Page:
|One of the 32 muskrats we recovered from 48 sets in the Tower Marsh;|
check out an article we posted a couple springs back about this important player in the coastal marsh ecosystem
|Muskrats prefer cattails to construct their|
mounded dens (as evidence by the
isolated Phragmites left standing)
Until very recently, Darl did all of this while holding down a full-time natural resource position for a local park district and (in more recent years) overseeing a family maple syrup farm that operated near the Pennsylvania line for a full hundred years. Now retired, he can devote even more time to what is clearly a passion.
I couldn't get to the marsh till almost 8:30 that Wednesday morning. Darl had already been up for a few hours (at least!) and had already checked more than 30 of the traps that he set the day before by the time I got in his punt boat. While I have some exposure to trapping -- mostly as a young kid watching an older cousin and in reading books on the subject -- I learned more in six hours than I could have learned any other way. It was a memorable day (to put it modestly). Below is a photo depiction of some of what I saw and learned.
|One of our punt boats loaded with gear|
My biggest takeaways from the day:
(1) trapping -- even when it is 45 degrees and sunny in January -- is a heck of a lot of work (the best kind of work);
(2) trapping requires a sound understanding of animal behavior, but when it comes down to it, it can be fairly simple (like so many things in the outdoors, it is immensely gratifying because it often boils down to 'cause and effect');
(3) trapping could easily slip into the realm of a passion for me (and I think for my kids); and,
(4) 10,000 is one hell of a lot of muskrats!
|Most of the sets utilized were "leg holds" but Darl|
couldn't resist setting a conibear when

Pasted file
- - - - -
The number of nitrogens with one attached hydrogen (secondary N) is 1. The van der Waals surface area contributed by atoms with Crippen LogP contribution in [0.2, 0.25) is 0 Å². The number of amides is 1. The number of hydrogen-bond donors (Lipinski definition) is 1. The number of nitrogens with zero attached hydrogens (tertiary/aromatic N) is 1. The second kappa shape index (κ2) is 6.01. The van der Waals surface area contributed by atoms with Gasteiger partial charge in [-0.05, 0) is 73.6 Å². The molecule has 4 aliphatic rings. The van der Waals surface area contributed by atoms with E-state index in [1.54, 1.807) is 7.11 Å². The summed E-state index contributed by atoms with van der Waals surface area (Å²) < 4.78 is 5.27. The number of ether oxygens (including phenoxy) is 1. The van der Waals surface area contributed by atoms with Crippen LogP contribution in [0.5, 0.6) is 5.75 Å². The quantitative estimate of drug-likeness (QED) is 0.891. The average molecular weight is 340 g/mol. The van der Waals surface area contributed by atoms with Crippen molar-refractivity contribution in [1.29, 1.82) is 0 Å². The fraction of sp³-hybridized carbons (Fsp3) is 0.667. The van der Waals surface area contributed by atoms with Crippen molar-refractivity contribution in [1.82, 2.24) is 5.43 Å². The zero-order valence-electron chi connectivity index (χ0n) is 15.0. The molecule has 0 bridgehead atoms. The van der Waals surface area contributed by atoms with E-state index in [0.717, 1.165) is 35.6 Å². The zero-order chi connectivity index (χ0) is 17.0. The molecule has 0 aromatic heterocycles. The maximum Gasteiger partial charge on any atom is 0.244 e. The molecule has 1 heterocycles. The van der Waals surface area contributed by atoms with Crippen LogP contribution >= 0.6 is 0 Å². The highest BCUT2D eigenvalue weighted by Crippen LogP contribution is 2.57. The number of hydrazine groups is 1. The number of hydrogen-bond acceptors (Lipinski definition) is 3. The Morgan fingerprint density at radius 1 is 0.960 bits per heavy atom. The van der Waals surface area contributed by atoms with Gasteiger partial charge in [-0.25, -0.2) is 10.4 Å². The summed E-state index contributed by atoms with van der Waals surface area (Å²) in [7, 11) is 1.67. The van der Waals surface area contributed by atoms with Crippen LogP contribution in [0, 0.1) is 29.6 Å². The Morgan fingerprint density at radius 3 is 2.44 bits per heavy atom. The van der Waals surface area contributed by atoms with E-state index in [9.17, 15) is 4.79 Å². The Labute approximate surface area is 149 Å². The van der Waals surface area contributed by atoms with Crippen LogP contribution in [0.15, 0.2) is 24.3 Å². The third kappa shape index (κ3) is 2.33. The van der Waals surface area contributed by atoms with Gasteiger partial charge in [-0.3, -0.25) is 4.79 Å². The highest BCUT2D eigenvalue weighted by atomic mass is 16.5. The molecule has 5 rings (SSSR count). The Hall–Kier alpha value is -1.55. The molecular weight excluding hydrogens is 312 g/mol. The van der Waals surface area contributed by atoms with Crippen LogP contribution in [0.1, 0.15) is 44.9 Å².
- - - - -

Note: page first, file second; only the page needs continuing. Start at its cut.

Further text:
presented with the perfect opportunity
Darl's experience and technique insure that the animals are killed quickly and humanely. And while the fur trade continues to struggle to rebound from an artificial over-supply (thanks to hundreds of millions of farm-raised mink introduced into the trade from China about a decade ago), every animal is carefully handled and fully utilized.
As the balance of the photos below demonstrate, a 3-4 pound healthy muskrat has a beautifully rich and amazingly soft pelt. It is truly a renewable natural resource. Darl works through the largest and oldest fur buyer in North America (up on the Hudson Bay) and if everything works out just right, he stands to make about $3-$3.25 per animal this season. Considering that he trapped and skinned 152 rats over the course of the week -- and that he still has to "flesh" (remove fat) and stretch each pelt before selling to his buyer (sometime in March), he is not doing this for the money. He does it because he loves it -- the entire process . . . from the early mornings to the full days, to the anticipation of what the new dawn will bring. As a 60-something, he enthusiastically admitted that he still lies awake at night retracing his day's efforts, restless in anticipation of which traps will bear out. Pretty cool.
|Hair color ranges from reddish blond to brown and even to black; condition, color, and proper presentation are all|
keys to maximizing price on the market
Aside: To read more about why all this effort helps us from a management perspective, check out an article we published last spring. Darl worked 12+ hour days for five straight days (not including the time to mobilize and demobilize from his home a couple hours east). He concentrated on just 60 acres of wetland at Standing Rush. He was obviously very successful, but there are plenty more muskrats even in those waters. The only thing that stopped him was a quick freeze. Open water or safe "walking ice" present ideal conditions, but trapping is tough when we're stuck in between as we are now. We hope he'll be able to come back sometime in February to continue his efforts. He'd start by concentrating on dike banks, another area (besides dens) that unfortunately tend to draw muskrats in concentrated numbers. If he comes back, I hope to be able to get back out there with him. Still so much to learn.